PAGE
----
This rule is really step beck in development of our sport, back to stone age and drawing our routes with pencil.
    Hopefully somebody in IOF will see what mistake they made.

  23. Stupid IOF!

    I’m going to use my Forerunner watch all events.

    I think we should ignore this rule!

  24. GPS and Quickroute is the best thing ever developed for the O-Sport.
    Ignore the rule since so many persons have already investigated in a GPS watch with display and no one use it as a navigation tool! Even if we were allowed to use GPS watch during run, I see no benefits using it, beside compass and map.
    Maybe in some mountain orienteering I would use the altitude.

    So the rule from IOF is not good.

  25. If the IOF does not reason; maybe this rule can be “neutralised” by the appling WRE-organisers?
    From the WRE Handbook 2009 http://www.orienteering.org/i3/index.php?/iof2006/content/download/2106/9668/file/WRE%20Handbook%202009.pdf

    “Rule Deviations: as a general rule, any requests for rule deviations should be included in the application to host the relevant event. Only in very exceptional cases will a rule deviation be granted at a later stage and, in all cases, the Council or the General Assembly is the decisive body. Rule 2.11 states “the IOF Council may allow deviations from these rules and norms. Requests for permission to deviate from them shall be sent to the IOF Secretariat at least 6 months prior to the event.” The consent of the IOF Event Adviser is needed too.”

    Are there any major events next year that the IOF really wants to be WRE that have the nerve to ask for 21.3 to be not applicable?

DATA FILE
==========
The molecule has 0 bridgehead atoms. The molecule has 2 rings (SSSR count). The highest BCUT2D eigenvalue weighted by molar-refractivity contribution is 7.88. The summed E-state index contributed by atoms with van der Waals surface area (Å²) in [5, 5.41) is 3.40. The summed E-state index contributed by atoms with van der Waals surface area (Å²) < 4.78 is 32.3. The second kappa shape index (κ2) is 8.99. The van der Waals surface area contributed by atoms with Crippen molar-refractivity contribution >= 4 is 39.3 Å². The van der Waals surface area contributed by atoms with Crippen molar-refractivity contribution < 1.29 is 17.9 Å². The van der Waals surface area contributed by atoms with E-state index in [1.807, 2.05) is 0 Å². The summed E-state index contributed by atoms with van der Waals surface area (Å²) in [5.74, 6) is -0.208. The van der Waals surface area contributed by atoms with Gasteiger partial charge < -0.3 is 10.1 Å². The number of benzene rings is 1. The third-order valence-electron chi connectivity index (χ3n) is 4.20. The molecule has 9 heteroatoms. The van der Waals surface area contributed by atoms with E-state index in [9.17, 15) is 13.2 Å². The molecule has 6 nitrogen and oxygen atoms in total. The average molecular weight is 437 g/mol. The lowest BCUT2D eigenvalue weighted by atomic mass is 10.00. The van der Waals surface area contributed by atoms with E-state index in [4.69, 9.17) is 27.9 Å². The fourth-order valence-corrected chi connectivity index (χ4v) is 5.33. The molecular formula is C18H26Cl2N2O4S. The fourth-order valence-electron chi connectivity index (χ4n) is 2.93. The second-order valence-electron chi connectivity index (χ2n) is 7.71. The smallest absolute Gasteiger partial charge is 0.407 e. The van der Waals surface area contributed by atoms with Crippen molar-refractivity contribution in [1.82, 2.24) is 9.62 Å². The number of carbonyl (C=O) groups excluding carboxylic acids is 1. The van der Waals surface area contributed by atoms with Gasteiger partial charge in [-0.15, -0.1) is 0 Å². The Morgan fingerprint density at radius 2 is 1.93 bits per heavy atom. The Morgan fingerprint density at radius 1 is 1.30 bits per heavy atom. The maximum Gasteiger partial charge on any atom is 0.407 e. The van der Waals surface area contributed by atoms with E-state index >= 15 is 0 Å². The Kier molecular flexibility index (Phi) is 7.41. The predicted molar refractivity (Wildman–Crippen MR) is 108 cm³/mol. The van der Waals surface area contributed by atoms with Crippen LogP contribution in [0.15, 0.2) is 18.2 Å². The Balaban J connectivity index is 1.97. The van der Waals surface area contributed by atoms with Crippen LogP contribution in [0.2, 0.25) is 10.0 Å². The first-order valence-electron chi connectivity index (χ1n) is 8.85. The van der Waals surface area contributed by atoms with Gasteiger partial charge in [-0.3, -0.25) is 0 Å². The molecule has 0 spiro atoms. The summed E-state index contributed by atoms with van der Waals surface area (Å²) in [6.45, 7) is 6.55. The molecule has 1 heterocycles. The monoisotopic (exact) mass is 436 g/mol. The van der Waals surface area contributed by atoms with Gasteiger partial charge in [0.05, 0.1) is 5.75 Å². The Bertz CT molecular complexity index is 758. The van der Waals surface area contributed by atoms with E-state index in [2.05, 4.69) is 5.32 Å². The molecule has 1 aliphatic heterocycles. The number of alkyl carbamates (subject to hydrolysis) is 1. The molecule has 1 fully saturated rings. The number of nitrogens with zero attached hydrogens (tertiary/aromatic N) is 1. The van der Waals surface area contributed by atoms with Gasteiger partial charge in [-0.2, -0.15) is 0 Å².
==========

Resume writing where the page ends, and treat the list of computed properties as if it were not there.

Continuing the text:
26. Garmin Forerunner 305 for sale!
    Only used for a few months…Great Condition!! Comes with original box…

    Aren’t there more important things to think about in the IOF?

    I can only see a very little possibility of using these GPS wathes as an aid during an orienteering race – only when you are completly lost and just want to find your way back to the finish… But more importantly, I think that baning the usage of these should have been enough.

    Nothing wrong with IOF trying to make our sport as fair as possible but this pice of rule just has very little effect on fairplay and on the other hand the whole GPS technology has big potencial in the sport’s developement.
    I would almost say that limiting their usage is more unfair than their possible usage as an aid! Just imagine runners from less developed O-countries who have now lost important oportunities to analyse their routes in “real” races.

    One could of course say that simple GPS data loggers without displays are still allowed but I think that very many of us already has these wathes. This rule is just a “pain in the ass”.

  27. Hell-O! I’ve been waiting for this decision to come. Not because it’s for any good, but for the reason it will some day be done. What I recall, “the debate” started already in 2005, when one photo of Emil was published after his victory in the World Champs sprint. Back in Japan, Emil had covered his Polar’s screen with sports tape. There was nothing bad that he made it that way, and interpreted that manner to be his way to be fair and honest to himself and to other competitors.

    In my case, the actions have been quite the similar. I’ve turned off the altitude options of Polar in races, to be honest at least to myself. Due to that, I have missed some important “coaching-information” concerning altitude changes, but only a little. I don’t really know if there would be use of altitude information in most of the important races, but back in Ukraine 2000 classic distance, there would have been (lots of techinical elevation challenges on that race). But the sport has to be fair, so in that point of view the IOF’s decision is right. You don’t really know, if some has studied the way to use the screen to aid one’s performance.

    As a coach I’m very sad about this news. Even if it’s fair now, I think it has been fair all the time. And now we are missing the most important coaching-information if the organizers don’t offer devices for the races. The trainings are by far the most important events to analyze, but you should also have data about your performance on highly stressed and demanding situation as in an international event.